A Life
Product Number: EB00640844
Released: Mar 11, 2016
Business Term: Purchase
ISBN: #9780802192394
Publisher: Grove Atlantic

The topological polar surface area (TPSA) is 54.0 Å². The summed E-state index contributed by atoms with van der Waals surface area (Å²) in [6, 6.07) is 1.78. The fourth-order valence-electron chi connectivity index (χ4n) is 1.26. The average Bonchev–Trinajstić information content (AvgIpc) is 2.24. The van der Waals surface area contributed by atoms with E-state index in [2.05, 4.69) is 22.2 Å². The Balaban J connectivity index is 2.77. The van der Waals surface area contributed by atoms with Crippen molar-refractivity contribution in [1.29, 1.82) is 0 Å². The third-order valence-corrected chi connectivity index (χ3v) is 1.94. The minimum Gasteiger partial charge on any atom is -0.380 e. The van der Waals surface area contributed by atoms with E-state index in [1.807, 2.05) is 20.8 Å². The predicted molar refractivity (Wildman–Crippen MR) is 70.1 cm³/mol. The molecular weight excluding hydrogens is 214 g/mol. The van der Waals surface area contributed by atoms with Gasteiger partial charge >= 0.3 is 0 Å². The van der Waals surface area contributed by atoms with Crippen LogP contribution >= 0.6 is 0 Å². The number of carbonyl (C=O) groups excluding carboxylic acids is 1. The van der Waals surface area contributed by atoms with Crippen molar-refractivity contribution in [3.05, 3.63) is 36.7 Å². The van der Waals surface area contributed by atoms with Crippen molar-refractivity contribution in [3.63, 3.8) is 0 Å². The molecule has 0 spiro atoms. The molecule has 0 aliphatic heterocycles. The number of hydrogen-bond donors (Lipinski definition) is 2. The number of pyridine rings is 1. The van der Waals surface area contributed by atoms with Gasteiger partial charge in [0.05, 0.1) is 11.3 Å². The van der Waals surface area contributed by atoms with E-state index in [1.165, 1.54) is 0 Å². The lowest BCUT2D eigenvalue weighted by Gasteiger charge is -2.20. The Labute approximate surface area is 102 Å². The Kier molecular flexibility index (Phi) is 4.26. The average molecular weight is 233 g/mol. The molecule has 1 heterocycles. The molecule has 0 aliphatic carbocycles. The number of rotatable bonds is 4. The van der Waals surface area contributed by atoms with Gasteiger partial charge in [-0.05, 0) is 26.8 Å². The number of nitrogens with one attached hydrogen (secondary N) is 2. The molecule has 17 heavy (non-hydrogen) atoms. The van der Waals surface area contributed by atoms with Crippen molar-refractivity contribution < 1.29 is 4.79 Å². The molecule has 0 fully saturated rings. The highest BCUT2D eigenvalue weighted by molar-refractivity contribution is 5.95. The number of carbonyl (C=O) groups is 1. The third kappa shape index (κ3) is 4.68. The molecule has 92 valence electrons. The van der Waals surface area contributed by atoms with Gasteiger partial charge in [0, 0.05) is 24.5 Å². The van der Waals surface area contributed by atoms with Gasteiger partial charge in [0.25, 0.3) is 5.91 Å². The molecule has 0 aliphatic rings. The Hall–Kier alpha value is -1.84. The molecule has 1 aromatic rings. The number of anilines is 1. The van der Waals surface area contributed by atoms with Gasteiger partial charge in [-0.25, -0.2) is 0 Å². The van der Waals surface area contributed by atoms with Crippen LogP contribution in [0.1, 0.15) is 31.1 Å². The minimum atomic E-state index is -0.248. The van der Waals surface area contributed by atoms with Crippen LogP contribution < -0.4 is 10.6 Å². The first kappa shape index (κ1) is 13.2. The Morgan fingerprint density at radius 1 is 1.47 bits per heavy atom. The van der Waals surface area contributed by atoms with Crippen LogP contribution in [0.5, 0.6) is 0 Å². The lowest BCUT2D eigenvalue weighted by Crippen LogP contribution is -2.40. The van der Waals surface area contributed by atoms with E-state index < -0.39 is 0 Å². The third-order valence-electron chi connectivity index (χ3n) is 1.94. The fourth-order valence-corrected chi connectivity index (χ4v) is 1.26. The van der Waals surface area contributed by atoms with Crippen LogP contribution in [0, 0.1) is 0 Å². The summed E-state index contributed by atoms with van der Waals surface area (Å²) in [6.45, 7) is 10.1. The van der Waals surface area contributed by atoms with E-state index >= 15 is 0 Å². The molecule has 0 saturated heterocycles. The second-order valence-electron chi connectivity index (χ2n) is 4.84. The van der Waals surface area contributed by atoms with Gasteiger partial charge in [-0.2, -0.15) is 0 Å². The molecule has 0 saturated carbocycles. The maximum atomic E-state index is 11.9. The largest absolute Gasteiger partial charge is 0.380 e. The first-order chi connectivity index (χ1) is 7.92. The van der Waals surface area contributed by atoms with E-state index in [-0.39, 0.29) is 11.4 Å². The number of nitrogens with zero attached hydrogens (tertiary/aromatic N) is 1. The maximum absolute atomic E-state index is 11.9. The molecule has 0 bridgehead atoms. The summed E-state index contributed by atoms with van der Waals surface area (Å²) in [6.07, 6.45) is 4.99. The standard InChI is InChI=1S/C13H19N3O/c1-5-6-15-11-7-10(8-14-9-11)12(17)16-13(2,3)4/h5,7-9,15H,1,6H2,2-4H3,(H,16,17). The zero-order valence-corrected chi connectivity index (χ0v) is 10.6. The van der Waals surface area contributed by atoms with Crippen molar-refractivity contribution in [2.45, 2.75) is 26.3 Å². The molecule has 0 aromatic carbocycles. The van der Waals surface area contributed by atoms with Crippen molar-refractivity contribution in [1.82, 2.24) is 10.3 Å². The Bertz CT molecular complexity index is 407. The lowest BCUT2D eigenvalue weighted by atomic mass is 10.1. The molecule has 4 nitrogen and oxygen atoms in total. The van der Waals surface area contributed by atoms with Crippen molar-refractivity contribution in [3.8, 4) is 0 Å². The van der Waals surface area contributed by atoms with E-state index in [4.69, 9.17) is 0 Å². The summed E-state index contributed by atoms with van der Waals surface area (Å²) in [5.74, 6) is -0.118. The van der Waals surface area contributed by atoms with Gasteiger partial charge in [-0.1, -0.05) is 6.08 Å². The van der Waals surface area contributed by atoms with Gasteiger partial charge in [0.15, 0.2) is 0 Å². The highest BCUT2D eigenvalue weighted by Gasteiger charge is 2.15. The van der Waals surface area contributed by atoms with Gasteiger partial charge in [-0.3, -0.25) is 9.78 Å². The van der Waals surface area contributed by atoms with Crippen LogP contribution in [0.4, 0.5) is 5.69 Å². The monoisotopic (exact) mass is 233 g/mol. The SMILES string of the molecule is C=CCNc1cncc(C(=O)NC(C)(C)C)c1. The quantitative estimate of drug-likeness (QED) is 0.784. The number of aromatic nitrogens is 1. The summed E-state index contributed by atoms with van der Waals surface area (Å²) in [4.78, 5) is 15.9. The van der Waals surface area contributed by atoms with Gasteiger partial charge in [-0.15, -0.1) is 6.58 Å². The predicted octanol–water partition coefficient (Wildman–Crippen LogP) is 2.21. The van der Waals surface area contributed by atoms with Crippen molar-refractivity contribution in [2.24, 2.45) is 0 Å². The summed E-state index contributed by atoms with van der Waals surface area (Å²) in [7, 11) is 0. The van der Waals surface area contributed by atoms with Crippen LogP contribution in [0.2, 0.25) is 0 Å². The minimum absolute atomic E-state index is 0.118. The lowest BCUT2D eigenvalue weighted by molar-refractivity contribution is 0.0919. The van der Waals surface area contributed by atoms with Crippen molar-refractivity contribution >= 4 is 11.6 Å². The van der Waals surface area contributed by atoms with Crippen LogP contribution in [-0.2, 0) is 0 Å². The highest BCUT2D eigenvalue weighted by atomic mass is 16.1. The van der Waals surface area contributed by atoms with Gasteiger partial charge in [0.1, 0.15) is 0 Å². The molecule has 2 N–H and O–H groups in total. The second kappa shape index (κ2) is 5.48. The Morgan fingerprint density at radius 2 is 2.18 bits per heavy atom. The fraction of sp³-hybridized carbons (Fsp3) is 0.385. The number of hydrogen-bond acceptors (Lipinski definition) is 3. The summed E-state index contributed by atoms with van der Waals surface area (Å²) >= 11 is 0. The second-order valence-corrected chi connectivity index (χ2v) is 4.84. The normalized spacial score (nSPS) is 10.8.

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The "definitive biography" of the poet and political dissident who became the last president of Czechoslovakia—and first president of the Czech Republic (Walter Isaacson). This portrait of Vaclav Havel, iconoclast and intellectual, renowned playwright turned political dissident, president of a united then divided nation, and dedicated human rights activist, is written by his former press secretary, advisor, and longtime friend—and recounts the turbulent twentieth-century era through which he prevailed. Havel's lifelong perspective as an outsider began with his privileged childhood in Prague and his family's blacklisted status following the Communist coup of 1948. This feeling of being outcast fueled his career as an essayist and a dramatist writing absurdist plays as social commentary. His involvement during the Prague Spring and his leadership of Charter 77, his unflagging belief in the power of the powerless, and his galvanizing personality catapulted Havel into a pivotal role as the leader of the Velvet Revolution in 1989. Although Havel was a courageous visionary, he was also a man of great contradictions, wracked with doubt and self-criticism. But he always remained true to himself. This "smart and exciting" biography is "both inspiring and filled with lessons for our time" (Walter Isaacson). "Havel was one of the most important intellectual-troublemaking statesmen of his time—a nonconformist, determined to live in truth, who questioned the system, his countrymen and himself constantly. No one is better suited than Michael Zantovsky to describe, interpret, and analyze this moral giant . . . A brilliantly informed intellectual and political history." —Madeleine Albright "Entertaining, intimate, and moving . . . Zantovsky's voice—that of a natural storyteller with an eye for the memorable anecdote, a mischievous wit, an easy intelligence, and keen sense of balance and fairness—is so engaging." —Paul Wilson, The New York Review of Books

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